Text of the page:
How to Stake and Tie a Tree. A newly planted tree may look fragile and in need of support, but most young trees don't have to be staked and tied to grow well. Staking a sapling that doesn't need it can impair growth and may even harm the tree. Top heavy trees can benefit from staking, as can those that can't stand upright on their own. A small root...
A newly planted tree may look fragile and in need of support, but most young trees don't have to be staked and tied to grow well. Staking a sapling that doesn't need it can impair growth and may even harm the tree. Top heavy trees can benefit from staking, as can those that can't stand upright on their own. A small root ball can't support a tall tree or a tree with a relatively large canopy. Also consider staking trees in areas with heavy winds or sandy soil.
The size of the tree determines the size and number of stakes you need. Small trees with trunks of 2 inches or less may need only one stake. Larger trees with trunk diameters up to 4 inches may need two to four stakes. The stake diameter shouldn't be so large that it shades the tree trunk, because this can cause the trunk to grow away from the stake. Suitable stake materials include wood, metal pipes and metal rebar. Above-ground stake height should be taller than actually needed for tie placement.
To avoid injuring the root ball and for firm support, put stakes outside the tree planting hole diameter. For a single tree stake, locate the stake on the windward side of the tree. If you use two stakes, put the second opposite the windward one. For a tree with four stakes, put the additional two equally spaced between the first two stakes. Once the stakes are in place, remove the nursery stake that may have come with the tree.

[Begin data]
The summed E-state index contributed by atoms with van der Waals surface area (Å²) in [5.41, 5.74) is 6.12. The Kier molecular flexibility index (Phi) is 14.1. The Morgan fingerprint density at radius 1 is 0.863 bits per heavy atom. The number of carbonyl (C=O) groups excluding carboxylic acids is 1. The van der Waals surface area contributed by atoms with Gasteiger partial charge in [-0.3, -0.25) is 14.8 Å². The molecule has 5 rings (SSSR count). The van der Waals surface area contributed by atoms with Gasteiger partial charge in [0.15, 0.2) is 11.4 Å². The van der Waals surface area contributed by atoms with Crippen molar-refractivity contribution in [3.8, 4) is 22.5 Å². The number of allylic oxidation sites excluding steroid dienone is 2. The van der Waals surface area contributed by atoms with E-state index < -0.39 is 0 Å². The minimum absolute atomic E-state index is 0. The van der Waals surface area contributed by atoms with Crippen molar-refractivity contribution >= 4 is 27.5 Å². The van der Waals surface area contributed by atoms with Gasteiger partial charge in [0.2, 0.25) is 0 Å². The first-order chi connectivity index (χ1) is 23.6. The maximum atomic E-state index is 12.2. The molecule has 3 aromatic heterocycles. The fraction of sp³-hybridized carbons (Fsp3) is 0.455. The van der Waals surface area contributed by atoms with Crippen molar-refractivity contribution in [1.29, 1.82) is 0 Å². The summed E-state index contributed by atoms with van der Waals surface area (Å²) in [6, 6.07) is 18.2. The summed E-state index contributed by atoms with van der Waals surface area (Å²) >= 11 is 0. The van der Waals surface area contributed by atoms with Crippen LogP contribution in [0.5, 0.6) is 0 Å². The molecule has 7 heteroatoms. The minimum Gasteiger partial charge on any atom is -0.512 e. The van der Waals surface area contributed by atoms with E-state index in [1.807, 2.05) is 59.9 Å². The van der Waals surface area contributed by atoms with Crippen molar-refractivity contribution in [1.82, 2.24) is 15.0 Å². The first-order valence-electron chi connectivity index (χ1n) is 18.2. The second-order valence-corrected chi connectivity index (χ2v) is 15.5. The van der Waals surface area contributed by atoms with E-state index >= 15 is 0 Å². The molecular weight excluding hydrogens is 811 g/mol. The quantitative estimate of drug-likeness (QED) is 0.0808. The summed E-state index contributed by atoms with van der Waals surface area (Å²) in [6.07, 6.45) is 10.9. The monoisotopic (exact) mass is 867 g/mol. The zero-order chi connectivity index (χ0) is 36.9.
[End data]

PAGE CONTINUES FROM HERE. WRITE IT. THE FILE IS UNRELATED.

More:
Use broad, soft ties that won't cut or rub the bark. Examples of good tie materials are elastic webbing, wide cloth belting, nylon stockings and rubber belts. These materials are flexible and allow the tree trunk some movement, which encourages it to develop strength and rigidity. Do not use wire, rope, string or fishing line. Allow enough tie length to make a "figure eight" tie from the stake and around the tree.
The top part of the tree needs free movement for good growth and branch strength. For a tree that can't stand upright on its own, locate the placement of the first tie by running your hand along the tree trunk from about 3 feet above the ground upward. When your hand reaches the point where the tree is able to stand straight, locate the first tie position 6 inches higher. Loop the tie around the tree trunk, and then cross the tie ends over each other and tie the ends behind the stake. Repeat at a lower level on the second stake if there is one. Don't put more than one tie on each stake.
Check monthly to make sure the stakes remain firm and the ties aren't chafing or cutting into the tree. As soon as the tree can remain upright on its own, ideally after the first growing season, remove the stakes and ties. As a test, shake the tree trunk and see if the root ball moves. If it doesn't, enough side roots have formed to support the tree, and you can remove the stakes and ties. Smaller trees can take up to a year and larger trees may need two years to be self-supporting.
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